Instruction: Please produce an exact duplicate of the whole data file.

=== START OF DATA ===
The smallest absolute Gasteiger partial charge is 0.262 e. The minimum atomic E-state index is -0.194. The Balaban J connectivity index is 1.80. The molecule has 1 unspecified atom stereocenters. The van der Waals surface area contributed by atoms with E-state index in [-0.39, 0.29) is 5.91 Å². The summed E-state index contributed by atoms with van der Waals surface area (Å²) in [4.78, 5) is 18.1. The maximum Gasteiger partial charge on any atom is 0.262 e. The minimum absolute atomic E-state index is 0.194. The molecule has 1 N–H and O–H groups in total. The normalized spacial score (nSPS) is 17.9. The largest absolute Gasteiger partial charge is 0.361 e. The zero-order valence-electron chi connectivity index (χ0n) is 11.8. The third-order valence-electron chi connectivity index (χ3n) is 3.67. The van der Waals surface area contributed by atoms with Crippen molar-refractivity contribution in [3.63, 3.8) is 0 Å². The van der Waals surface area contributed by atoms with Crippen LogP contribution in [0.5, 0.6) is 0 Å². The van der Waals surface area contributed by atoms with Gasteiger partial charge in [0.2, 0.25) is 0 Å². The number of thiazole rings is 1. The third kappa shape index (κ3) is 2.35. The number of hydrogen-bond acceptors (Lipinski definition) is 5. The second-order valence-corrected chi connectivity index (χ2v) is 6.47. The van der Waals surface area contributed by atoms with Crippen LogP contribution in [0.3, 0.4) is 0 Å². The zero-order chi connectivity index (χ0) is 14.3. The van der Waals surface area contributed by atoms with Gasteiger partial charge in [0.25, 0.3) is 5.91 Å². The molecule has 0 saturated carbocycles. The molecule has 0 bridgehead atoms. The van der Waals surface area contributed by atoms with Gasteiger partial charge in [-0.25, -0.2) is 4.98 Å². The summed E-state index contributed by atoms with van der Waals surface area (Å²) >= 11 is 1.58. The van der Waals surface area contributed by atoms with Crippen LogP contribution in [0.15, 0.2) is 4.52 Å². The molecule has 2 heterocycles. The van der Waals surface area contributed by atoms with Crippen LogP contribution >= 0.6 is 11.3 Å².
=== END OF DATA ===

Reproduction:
The smallest absolute Gasteiger partial charge is 0.262 e. The minimum atomic E-state index is -0.194. The Balaban J connectivity index is 1.80. The molecule has 1 unspecified atom stereocenters. The van der Waals surface area contributed by atoms with E-state index in [-0.39, 0.29) is 5.91 Å². The summed E-state index contributed by atoms with van der Waals surface area (Å²) in [4.78, 5) is 18.1. The maximum Gasteiger partial charge on any atom is 0.262 e. The minimum absolute atomic E-state index is 0.194. The molecule has 1 N–H and O–H groups in total. The normalized spacial score (nSPS) is 17.9. The largest absolute Gasteiger partial charge is 0.361 e. The zero-order valence-electron chi connectivity index (χ0n) is 11.8. The third-order valence-electron chi connectivity index (χ3n) is 3.67. The van der Waals surface area contributed by atoms with Crippen molar-refractivity contribution in [3.63, 3.8) is 0 Å². The van der Waals surface area contributed by atoms with Crippen LogP contribution in [0.5, 0.6) is 0 Å². The van der Waals surface area contributed by atoms with Gasteiger partial charge in [0.2, 0.25) is 0 Å². The number of thiazole rings is 1. The third kappa shape index (κ3) is 2.35. The number of hydrogen-bond acceptors (Lipinski definition) is 5. The second-order valence-corrected chi connectivity index (χ2v) is 6.47. The van der Waals surface area contributed by atoms with Crippen LogP contribution in [0.3, 0.4) is 0 Å². The zero-order chi connectivity index (χ0) is 14.3. The van der Waals surface area contributed by atoms with Gasteiger partial charge in [0.25, 0.3) is 5.91 Å². The molecule has 0 saturated carbocycles. The molecule has 0 bridgehead atoms. The van der Waals surface area contributed by atoms with Gasteiger partial charge in [-0.25, -0.2) is 4.98 Å². The summed E-state index contributed by atoms with van der Waals surface area (Å²) >= 11 is 1.58. The van der Waals surface area contributed by atoms with Crippen LogP contribution in [0.15, 0.2) is 4.52 Å². The molecule has 2 heterocycles. The van der Waals surface area contributed by atoms with Crippen LogP contribution >= 0.6 is 11.3 Å².